Why photograph my workbench for 30 days?
My intentions was to see my work and the way i work from the outside in, or at least from a different perspective. Put my work and my process in context, learn to photograph my process and communicate my passion and inspiration.
I was also hoping it would help me get my work out in a not-so-promotiony way, one that felt like me.
A pattern emerges
Something happens when you have to photograph the same subject for 30 days straight. After the novelty wears off, round about day 7-10, you’re forced to look closer, go deeper, be creative – and that’s when the magic happens and patterns start to emerge.
One pattern was exploring how to capture the movement of my hammer when planishing. I tried a lot of different kinds of apps, all with interesting results. (I only used my iPhone for photographing and editing. Here are a few of the apps I used: SlowShutter, iMotion, Afterlight, Snapseed and Mextures)
Another pattern was the close-ups and blur. Whenever I felt slightly vulnerable sharing what I was doing, a close-up or blur could create the right kind mystique, so I wasn’t letting it all hang out. Sharing work in progress can be – uhm, very scary, especially if it’s very early in the process. So by using close up or blur I could control what was revealed. But as the project rolled on, I got braver – I figured showing the part of a process that never gets to be more than a sketch or a model can be a valuable insight into how much time and effort designing and making really takes.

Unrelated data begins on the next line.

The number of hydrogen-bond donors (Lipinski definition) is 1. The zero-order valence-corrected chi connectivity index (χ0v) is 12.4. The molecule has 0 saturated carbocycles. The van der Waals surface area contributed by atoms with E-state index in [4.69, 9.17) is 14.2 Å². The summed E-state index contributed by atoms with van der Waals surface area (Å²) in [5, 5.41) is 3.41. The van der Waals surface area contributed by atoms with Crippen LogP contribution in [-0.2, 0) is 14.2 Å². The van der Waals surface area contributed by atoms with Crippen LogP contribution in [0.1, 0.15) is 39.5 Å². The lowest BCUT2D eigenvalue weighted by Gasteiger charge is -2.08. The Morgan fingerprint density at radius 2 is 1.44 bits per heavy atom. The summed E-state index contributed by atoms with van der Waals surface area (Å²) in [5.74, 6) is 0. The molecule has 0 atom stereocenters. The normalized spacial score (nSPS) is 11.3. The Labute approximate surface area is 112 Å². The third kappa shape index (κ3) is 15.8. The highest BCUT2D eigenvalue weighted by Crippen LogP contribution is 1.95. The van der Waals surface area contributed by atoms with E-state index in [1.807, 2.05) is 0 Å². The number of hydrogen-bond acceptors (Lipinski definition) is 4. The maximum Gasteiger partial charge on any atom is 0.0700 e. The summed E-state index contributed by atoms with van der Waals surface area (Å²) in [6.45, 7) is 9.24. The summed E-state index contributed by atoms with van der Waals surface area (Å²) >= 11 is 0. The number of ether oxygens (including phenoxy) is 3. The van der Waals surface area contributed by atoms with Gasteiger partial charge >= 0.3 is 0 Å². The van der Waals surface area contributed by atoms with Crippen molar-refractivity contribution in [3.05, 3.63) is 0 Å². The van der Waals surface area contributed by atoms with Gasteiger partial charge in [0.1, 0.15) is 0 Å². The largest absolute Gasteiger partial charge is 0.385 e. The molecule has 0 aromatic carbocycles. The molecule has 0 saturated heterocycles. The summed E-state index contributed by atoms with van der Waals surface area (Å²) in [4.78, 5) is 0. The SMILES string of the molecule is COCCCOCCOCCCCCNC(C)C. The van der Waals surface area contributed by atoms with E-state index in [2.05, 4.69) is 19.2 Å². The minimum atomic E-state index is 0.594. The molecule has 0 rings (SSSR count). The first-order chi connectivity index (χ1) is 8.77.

I learned that I can show and teach a lot about my trade from photographing my process and work. It’s easy to get caught up in industry talk, or in this case industry images, but the camera helped me take a step back.
Too conceptual a photograph (me feeling too vulnerable to share early work in progress) – where too much blur or closeup is used, isn’t very, well clear, and often needs a lot of explaining, if it is to be educating. But for arty-entertaining or creating an interest in a new project it can be very useful, though.
I learned that taking photographs of my work could be more than just a daily share on Instagram. I started using it for product pictures for my online shop, too.
And last, but not least: I seriously need to switch off during the weekends.
All in all
I love photographing almost as much as I do making. I’ve always used photography for research of texture, form and function, but looking at my own process like this is new to me. Creating an image that communicates what it feels like to hammer or work with fire is as rewarding as actually doing it.
In Plain Sight is an online photo course led by Catherine Just. The brief is to choose a subject to photograph for 30 days straight. It’s not the first time I participate, and I’m sure it won’t be the last.